Introducing, Lucy.

Lucy is a friend of mine. Perhaps you know her? I see her on bus ads and billboards pretty often around here, but it wasn’t until two years ago that we got to know each other. We hit it off quickly, and before long, I was staying over at her place for days or weeks on end.

Lucy isn’t much of a cook–her pizza is especially horrendous, and it once took her three hours to make me a coffee and a muffin. Her taste in decor is austere–all her curtains are disposable, all her chairs are plastic, and all her lights are fluorescent. She even has fluorescent lights in her bathrooms.

But on the plus side, she hangs signs over her toilets, warning you not to stick your hand in them. Not just because that’s gross, but also because Lucy’s toilets have mysterious hand traps, or so the signs say. I’ve never confirmed this for myself, because the signs tell me not to. But the point isn’t that Lucy has spikey death toilets that will permanently mangle you…it’s that Lucy is kind enough to warn you about it. Safety first, that’s Lucy’s motto!

Lucy loves music. Carl Stamitz’s Clarinet Concerto No. 3 and Flute Concerto in G Major are her favorite pieces–the Romanze and Allegro movements, respectively. She plays them for me over the phone all of the time, whenever I call her. In fact, she doesn’t seem to know that any other songs exist. Maybe I should tell her about Spotify. But then again, I’ve completely memorized Romanze and Allegro, so why ruin it now?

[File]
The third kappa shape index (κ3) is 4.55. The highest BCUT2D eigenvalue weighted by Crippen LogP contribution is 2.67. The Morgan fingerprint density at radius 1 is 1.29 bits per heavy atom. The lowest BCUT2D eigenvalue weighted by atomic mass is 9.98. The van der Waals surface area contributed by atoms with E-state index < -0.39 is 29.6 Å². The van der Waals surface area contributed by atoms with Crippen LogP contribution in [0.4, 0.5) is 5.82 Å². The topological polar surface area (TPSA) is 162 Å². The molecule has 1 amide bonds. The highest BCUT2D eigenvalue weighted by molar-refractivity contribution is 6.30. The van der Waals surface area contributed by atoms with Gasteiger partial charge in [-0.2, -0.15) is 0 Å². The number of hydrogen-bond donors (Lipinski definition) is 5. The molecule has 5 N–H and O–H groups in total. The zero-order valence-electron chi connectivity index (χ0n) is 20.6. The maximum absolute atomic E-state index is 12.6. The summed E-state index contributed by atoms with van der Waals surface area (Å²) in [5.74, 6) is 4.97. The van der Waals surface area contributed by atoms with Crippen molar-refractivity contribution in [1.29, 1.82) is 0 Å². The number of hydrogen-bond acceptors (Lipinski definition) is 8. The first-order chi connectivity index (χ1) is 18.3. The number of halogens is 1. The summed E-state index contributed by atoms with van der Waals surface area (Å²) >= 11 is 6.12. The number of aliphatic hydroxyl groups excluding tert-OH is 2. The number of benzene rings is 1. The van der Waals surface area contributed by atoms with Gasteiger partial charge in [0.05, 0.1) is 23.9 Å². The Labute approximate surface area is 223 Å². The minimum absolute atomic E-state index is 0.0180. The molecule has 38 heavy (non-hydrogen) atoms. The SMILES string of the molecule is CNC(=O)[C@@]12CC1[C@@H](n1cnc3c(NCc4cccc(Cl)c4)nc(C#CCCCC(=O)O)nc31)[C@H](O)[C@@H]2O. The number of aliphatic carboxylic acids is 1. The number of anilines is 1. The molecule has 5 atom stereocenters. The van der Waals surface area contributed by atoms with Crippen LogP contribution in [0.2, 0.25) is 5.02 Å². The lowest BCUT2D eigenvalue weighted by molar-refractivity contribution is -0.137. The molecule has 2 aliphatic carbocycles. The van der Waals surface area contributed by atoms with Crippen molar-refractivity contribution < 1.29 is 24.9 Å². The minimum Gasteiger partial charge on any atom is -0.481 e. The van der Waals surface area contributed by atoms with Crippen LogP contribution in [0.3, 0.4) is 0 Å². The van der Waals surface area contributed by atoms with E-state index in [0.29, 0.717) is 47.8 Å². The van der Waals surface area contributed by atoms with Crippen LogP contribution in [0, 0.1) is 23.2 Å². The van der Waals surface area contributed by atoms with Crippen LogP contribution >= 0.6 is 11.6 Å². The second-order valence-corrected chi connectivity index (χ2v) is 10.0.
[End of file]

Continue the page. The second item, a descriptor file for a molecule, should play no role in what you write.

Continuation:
I don’t want you to get the wrong impression, or to think that my friendship with Lucy is a one-way street. I do call her quite often, more than I call anyone else, but she calls me a lot, too. Usually during dinner, when my phone is nowhere to be found and I’m chewing on something. That must be when Lucy goes through her weekly calendar, because these calls are always just to remind me that we’re scheduled to meet soon, then she hangs up.

When we do meet, it’s always at her place, and Lucy usually kicks it off by taking my credit card, then telling me I should get a pap smear. She’s a little obsessive about both the credit card and the pap, and I found it odd at first. My other friends don’t tell me when I need to blow my nose, let alone when I need to get a pap smear. But cervical cancer is bad, so is greed. When push comes to shove, I understand she’s got my best interests in mind.

Lucy has a good memory, and not just for pap smears. She remembers large portions of my life in painstaking detail, and sometimes I wonder if she knows more about me than I know about myself. I’ve joked about this with her before. Lucy didn’t laugh.

But there is one thing, just one, that Lucy always forgets: my birthday. She asks me when I was born every time we talk on the phone, and every time I see her in person. She’s simply got no memory for numbers. My big 3-0 is coming up, and I don’t think Lucy will remember to send me a gift. She hasn’t any other year. But to be fair, I don’t remember her birthday, either.

No relationship is perfect, so overall, I feel quite lucky. We haven’t talked since yesterday, and I sense the silence setting in. It’s unbearable. There’s not enough Allegro in my life. I’m lonely without my faithful friend, Lucy Essef.

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